FDIC Issues FAQs on Statement of Policy Relating to Acquisitions of Failed Banks
On January 6, the Federal Deposit Insurance Corporation (FDIC) issued a series of "Frequently Asked Questions" on the FDIC's recent Statement of Policy on Qualifications for Failed Bank Acquisitions. Please refer to the Ropes & Gray Alert dated August 27, 2009 for a brief summary of the Statement of Policy. The FAQs signal a slightly increased willingness by the FDIC to permit private investors to invest in failed institutions, subject to the limitations of the Statement of Policy.
The Statement of Policy imposes stringent eligibility requirements unique to ownership structures in which private investors seeking to acquire failed institutions from the FDIC are not in partnership with an existing depository institution holding company that will hold a "strong majority interest" in the target institution. According to the FAQs, the FDIC has defined a "strong majority interest" to mean ownership structures in which an established bank or thrift holding company in a venture with private investors will hold at least two-thirds of the total equity and voting equity of the venture post acquisition of a failed bank or thrift from an FDIC receivership. The FAQs further provide that if private investors make their investment directly in an established bank or thrift holding company rather than through a partnership or venture structure, the Statement of Policy will not apply provided the shareholders in the bank or thrift holding company pre-dating the proposed acquisition have at least two-thirds of the total equity of the resulting bank or thrift company. The FDIC will take into account the impact of any special rights provided to private investors in these ownership structures through covenants, agreements, special voting rights, or other mechanisms in determining whether the Statement of Policy applies to such structures.
The Statement of Policy does not apply to investors who acquire five percent or less of the total voting power in a bank or thrift provided they are not acting in concert with other investors. For example, participation in a widespread offering is not generally considered to be evidence of concerted action. On the positive side, the FAQs confirm that non-voting equity interests that are not convertible to voting shares at any time or are convertible only upon transfer to an unaffiliated third party will not be aggregated with voting securities for purposes of determining if the Statement of Policy applies.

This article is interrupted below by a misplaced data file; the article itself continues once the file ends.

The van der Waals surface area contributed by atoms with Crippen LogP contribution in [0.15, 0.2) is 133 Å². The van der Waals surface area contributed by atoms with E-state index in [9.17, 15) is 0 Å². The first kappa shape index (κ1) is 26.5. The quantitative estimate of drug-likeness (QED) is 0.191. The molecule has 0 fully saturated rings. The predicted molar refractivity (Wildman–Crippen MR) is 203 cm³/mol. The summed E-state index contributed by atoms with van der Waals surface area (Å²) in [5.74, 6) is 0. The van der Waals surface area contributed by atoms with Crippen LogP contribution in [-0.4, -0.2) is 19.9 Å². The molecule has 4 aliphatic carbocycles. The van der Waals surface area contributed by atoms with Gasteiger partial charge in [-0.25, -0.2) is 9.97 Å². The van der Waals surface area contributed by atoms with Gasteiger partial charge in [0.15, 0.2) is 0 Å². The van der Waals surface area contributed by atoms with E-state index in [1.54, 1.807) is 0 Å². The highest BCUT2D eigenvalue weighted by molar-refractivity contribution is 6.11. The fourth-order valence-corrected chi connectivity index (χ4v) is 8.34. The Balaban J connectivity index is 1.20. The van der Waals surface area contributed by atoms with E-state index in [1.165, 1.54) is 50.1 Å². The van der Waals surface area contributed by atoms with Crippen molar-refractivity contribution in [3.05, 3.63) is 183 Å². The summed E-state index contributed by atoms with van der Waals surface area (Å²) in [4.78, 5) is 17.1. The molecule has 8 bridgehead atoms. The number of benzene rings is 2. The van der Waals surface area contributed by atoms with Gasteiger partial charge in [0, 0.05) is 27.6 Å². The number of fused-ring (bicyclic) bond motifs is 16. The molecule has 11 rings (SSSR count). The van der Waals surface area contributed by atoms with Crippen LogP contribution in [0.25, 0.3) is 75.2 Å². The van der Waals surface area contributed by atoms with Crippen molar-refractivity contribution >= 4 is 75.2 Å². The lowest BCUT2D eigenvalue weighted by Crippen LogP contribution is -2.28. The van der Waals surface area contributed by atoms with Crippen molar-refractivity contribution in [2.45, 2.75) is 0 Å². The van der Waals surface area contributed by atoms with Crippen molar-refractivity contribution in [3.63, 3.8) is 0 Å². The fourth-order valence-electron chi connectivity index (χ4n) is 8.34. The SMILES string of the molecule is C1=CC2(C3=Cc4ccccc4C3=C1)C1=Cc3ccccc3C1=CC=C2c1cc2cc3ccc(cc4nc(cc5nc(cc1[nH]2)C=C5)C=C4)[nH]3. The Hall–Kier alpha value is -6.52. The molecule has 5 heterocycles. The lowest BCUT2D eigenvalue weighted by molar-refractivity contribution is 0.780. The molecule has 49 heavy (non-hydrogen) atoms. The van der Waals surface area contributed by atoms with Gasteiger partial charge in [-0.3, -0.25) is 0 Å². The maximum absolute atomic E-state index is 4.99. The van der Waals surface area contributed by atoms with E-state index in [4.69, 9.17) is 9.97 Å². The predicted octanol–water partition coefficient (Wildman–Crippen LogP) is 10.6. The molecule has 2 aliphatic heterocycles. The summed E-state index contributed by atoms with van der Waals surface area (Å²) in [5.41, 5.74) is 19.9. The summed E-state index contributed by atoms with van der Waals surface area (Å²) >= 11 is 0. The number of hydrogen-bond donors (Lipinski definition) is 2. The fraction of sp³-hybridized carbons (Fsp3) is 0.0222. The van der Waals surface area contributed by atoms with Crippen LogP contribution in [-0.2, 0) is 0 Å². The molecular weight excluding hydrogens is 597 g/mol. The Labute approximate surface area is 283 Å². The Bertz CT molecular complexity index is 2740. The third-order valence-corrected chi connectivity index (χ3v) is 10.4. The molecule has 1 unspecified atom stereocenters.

Investors seeking to avoid the application of the Statement of Policy to an acquisition by amassing a group of investors each holding less than 5% of the total equity of a venture will be disappointed. The FAQs express the FDIC's concern with ownership structures in which all or substantially all of the investors own less than 5% of the voting stock, resulting in neither the investor nor the applicable depository institution being subject to the Policy. Accordingly, the FDIC will presume concerted action among investors in ownership structures in which investors who individually own less than 5% of the voting stock but collectively hold more than two-thirds of the total voting power. This presumption may be rebutted if sufficient evidence is provided that the investors are not participating in concerted action. The FAQs include a list of factors the FDIC will consider in evaluating whether this presumption has been rebutted, including the applicable primary federal banking regulator's evaluation of whether the investors are acting in concert for purposes of applying the Bank Holding Company Act and the Change of Bank Control Act. Becoming subject to FDIC scrutiny in the bid process is enough to dissuade many private investors from participating. Private investors, many of whom take very seriously the "private" aspect of their operations, will not welcome the issuance of this new license to probe into the backgrounds and ownership structures of small investors, all of whom could purchase less than 5% of a bank that has not failed without government scrutiny.
This apparent preference for ownership structures with at least some investors holding more than 5% of the total equity suggests additional interest by the FDIC in attracting certain private investors to failed institutions, so long as they are willing to meet the Statement of Policy's heightened qualifications. However, private equity investors that are not already bank holding companies and who do not want to become one merely as a result of participating in the acquisition of a failed bank through a venture will remain challenged to structure investments in which there are one or two lead investors that together would own more than a third of the voting power, but are not acting in concert.
Private equity sponsors interested in bidding for failed banks or thrifts should carefully review the Statement of Policy, the FAQs, and the Federal Reserve Board's policies on non-controlling investors to determine whether such investments are feasible from both an economic and compliance perspective in light of the qualifications in the Statement of Policy.
If you would like further information, please contact the attorneys listed above or the Ropes & Gray attorney who usually advises you.